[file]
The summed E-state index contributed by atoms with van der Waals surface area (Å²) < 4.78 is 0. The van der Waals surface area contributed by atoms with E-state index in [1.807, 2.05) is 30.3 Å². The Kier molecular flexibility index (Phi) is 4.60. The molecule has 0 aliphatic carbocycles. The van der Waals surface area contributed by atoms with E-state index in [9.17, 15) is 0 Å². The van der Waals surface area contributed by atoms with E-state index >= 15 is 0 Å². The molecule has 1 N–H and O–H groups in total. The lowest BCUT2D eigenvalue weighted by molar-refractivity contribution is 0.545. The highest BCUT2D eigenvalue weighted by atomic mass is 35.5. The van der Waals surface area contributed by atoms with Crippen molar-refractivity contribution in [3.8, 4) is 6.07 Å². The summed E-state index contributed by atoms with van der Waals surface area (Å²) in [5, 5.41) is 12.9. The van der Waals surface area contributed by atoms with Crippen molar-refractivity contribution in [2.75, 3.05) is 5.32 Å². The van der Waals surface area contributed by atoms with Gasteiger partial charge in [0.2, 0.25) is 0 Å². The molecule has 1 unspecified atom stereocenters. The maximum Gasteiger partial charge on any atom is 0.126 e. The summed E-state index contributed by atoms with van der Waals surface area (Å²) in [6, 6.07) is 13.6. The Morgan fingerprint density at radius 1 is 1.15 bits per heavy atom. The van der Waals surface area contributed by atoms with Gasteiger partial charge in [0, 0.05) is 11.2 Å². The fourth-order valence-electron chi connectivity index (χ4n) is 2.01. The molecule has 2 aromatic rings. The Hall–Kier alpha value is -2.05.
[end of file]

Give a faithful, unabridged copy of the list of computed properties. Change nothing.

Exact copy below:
The summed E-state index contributed by atoms with van der Waals surface area (Å²) < 4.78 is 0. The van der Waals surface area contributed by atoms with E-state index in [1.807, 2.05) is 30.3 Å². The Kier molecular flexibility index (Phi) is 4.60. The molecule has 0 aliphatic carbocycles. The van der Waals surface area contributed by atoms with E-state index in [9.17, 15) is 0 Å². The van der Waals surface area contributed by atoms with E-state index >= 15 is 0 Å². The molecule has 1 N–H and O–H groups in total. The lowest BCUT2D eigenvalue weighted by molar-refractivity contribution is 0.545. The highest BCUT2D eigenvalue weighted by atomic mass is 35.5. The van der Waals surface area contributed by atoms with Crippen molar-refractivity contribution in [3.8, 4) is 6.07 Å². The summed E-state index contributed by atoms with van der Waals surface area (Å²) in [5, 5.41) is 12.9. The van der Waals surface area contributed by atoms with Crippen molar-refractivity contribution in [2.75, 3.05) is 5.32 Å². The van der Waals surface area contributed by atoms with Gasteiger partial charge in [0.2, 0.25) is 0 Å². The molecule has 1 unspecified atom stereocenters. The maximum Gasteiger partial charge on any atom is 0.126 e. The summed E-state index contributed by atoms with van der Waals surface area (Å²) in [6, 6.07) is 13.6. The Morgan fingerprint density at radius 1 is 1.15 bits per heavy atom. The van der Waals surface area contributed by atoms with Gasteiger partial charge in [0, 0.05) is 11.2 Å². The fourth-order valence-electron chi connectivity index (χ4n) is 2.01. The molecule has 2 aromatic rings. The Hall–Kier alpha value is -2.05.